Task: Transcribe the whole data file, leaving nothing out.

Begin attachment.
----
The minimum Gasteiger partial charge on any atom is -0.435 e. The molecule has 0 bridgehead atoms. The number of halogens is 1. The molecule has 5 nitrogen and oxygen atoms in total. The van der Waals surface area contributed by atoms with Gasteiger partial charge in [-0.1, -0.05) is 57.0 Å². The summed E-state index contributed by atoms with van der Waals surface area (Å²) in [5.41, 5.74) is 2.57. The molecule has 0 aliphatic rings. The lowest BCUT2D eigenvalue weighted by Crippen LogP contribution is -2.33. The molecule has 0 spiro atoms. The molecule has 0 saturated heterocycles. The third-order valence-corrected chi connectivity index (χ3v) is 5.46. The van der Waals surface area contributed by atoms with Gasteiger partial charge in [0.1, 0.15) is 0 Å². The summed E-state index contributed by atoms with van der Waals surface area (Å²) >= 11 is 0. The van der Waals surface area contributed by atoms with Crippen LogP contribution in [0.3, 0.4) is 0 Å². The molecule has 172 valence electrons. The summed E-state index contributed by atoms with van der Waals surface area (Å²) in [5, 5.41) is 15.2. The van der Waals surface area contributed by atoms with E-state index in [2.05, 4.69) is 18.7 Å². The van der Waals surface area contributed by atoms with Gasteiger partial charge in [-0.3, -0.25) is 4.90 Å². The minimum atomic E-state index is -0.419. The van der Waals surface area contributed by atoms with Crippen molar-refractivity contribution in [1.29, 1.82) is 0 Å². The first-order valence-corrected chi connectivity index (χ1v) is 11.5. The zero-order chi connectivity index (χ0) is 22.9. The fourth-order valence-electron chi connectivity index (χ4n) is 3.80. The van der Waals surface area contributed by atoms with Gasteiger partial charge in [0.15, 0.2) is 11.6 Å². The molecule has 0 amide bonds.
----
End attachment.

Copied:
The minimum Gasteiger partial charge on any atom is -0.435 e. The molecule has 0 bridgehead atoms. The number of halogens is 1. The molecule has 5 nitrogen and oxygen atoms in total. The van der Waals surface area contributed by atoms with Gasteiger partial charge in [-0.1, -0.05) is 57.0 Å². The summed E-state index contributed by atoms with van der Waals surface area (Å²) in [5.41, 5.74) is 2.57. The molecule has 0 aliphatic rings. The lowest BCUT2D eigenvalue weighted by Crippen LogP contribution is -2.33. The molecule has 0 spiro atoms. The molecule has 0 saturated heterocycles. The third-order valence-corrected chi connectivity index (χ3v) is 5.46. The van der Waals surface area contributed by atoms with Gasteiger partial charge in [0.1, 0.15) is 0 Å². The summed E-state index contributed by atoms with van der Waals surface area (Å²) >= 11 is 0. The van der Waals surface area contributed by atoms with Crippen LogP contribution in [0.3, 0.4) is 0 Å². The molecule has 172 valence electrons. The summed E-state index contributed by atoms with van der Waals surface area (Å²) in [5, 5.41) is 15.2. The van der Waals surface area contributed by atoms with E-state index in [2.05, 4.69) is 18.7 Å². The van der Waals surface area contributed by atoms with Gasteiger partial charge in [-0.3, -0.25) is 4.90 Å². The minimum atomic E-state index is -0.419. The van der Waals surface area contributed by atoms with Crippen molar-refractivity contribution in [1.29, 1.82) is 0 Å². The first-order valence-corrected chi connectivity index (χ1v) is 11.5. The zero-order chi connectivity index (χ0) is 22.9. The fourth-order valence-electron chi connectivity index (χ4n) is 3.80. The van der Waals surface area contributed by atoms with Gasteiger partial charge in [0.15, 0.2) is 11.6 Å². The molecule has 0 amide bonds.